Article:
1. As a ghost writer, you once said the celebrity subjects of your books were always honest with you. You did a book with Rolf Harris - was he honest?
No. That was quite a chastening experience and I feel very betrayed by Rolf Harris. Nothing compared to the betrayal all his victims feel, obviously. The book actually reveals that he was a bit of a lech. He was a man of his generation, prone to getting a slap on the face for making inappropriate remarks to women. He was a groper. But I was devastated by [the revelations that he was a multiple sex offender]. It was one of those books that I took off my shelf and basically wish I'd never had any involvement with.
2. Did you like him?
He's a charming guy. In hindsight though, the one thing I found was that he was very depressed. His daughter wouldn't talk to me for the book. In the book Rolf talked about wanting to spend the rest of his life making things up to his wife and his daughter. I thought he meant that he'd spent his life touring and wanted to spend more time with them.
3. You also ghost wrote a book for Geri Halliwell. How was that experience?
Her story was a sort of late 20th century fairytale about what it's like to be a young person who gets chewed up by the machine and finishes up being incredibly famous and rich but never more miserable. When I met her she was bulimic, she was anorexic, she was a mess. She'd just done up an ex-monastery west of London and she was rattling around in this big place with heated marble floors. I lived there for six or seven weeks while I was writing the book; we'd go rollerblading down these empty corridors. She hadn't yet hired a housekeeper and she couldn't cook so I was feeding her, which was a challenge.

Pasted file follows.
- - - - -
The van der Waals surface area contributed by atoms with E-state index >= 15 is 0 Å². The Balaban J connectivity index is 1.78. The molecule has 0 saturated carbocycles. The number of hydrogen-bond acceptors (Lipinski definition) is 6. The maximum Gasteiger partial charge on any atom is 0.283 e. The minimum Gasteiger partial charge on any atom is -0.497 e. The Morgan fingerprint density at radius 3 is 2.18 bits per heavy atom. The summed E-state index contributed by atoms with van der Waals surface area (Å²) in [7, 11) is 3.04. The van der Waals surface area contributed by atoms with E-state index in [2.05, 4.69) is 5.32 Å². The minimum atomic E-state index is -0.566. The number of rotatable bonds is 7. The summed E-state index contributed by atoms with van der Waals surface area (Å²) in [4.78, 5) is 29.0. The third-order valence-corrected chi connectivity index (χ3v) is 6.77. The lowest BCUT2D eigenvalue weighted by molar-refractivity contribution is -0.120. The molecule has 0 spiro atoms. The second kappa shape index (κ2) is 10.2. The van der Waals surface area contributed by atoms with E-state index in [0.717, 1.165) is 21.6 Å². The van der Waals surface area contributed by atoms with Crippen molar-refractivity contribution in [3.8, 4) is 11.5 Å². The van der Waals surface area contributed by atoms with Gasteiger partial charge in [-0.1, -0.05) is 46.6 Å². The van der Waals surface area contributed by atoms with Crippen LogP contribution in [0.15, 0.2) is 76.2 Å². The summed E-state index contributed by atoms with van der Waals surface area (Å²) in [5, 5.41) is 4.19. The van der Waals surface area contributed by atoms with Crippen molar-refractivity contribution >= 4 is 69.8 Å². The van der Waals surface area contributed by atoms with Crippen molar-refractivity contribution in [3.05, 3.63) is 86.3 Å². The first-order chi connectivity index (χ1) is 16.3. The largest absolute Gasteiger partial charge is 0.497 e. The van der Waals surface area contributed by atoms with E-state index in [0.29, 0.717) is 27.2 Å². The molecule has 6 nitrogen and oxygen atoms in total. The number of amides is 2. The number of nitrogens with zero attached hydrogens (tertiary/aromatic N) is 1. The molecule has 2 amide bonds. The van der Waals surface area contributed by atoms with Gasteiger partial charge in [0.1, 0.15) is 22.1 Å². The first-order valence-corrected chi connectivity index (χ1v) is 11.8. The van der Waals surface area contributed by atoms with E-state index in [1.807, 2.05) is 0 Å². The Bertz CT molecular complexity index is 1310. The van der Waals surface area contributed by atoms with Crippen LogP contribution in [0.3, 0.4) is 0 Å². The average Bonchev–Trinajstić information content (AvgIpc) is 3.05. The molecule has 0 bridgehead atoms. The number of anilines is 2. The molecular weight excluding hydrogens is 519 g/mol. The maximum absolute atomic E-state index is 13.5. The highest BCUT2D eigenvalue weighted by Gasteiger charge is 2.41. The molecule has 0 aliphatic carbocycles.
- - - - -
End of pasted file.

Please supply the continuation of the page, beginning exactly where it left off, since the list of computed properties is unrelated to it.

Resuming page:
4. Did you like her?
Yeah, I did. I saw two sides of her. The first Geri I met was very insecure, very bruised. She'd lived in a bubble for so long - she was worth £14 million but didn't know her pin number. By the time we finished the book Geri was launching a solo career and she sort of became a different person. I think I preferred the little girl lost to the hard-headed pop diva.
5. Could you be a ghost writer if you had a big ego?
No, you've almost got to make yourself into a blank canvas. There are times your subject will say things that you fundamentally disagree with, or you think of a joke that you'd love to put in there but you can't because it wasn't their line. But you've got an opportunity to look at the world through someone else's eyes, to absolutely inhabit their skin and find out how they were formed, their deepest fears, their greatest highs; all that is a huge privilege. And it was a stunningly good grounding for a novelist because all of those skills of capturing someone's voice, I could then turn to writing fiction.
6. Is it necessary for you to relate to your criminal characters?
Totally. As a journalist in the UK I was very fortunate to work closely with a man called Paul Britton, a pioneering forensic psychologist who was the inspiration for Fitz in that wonderful BBC series Cracker.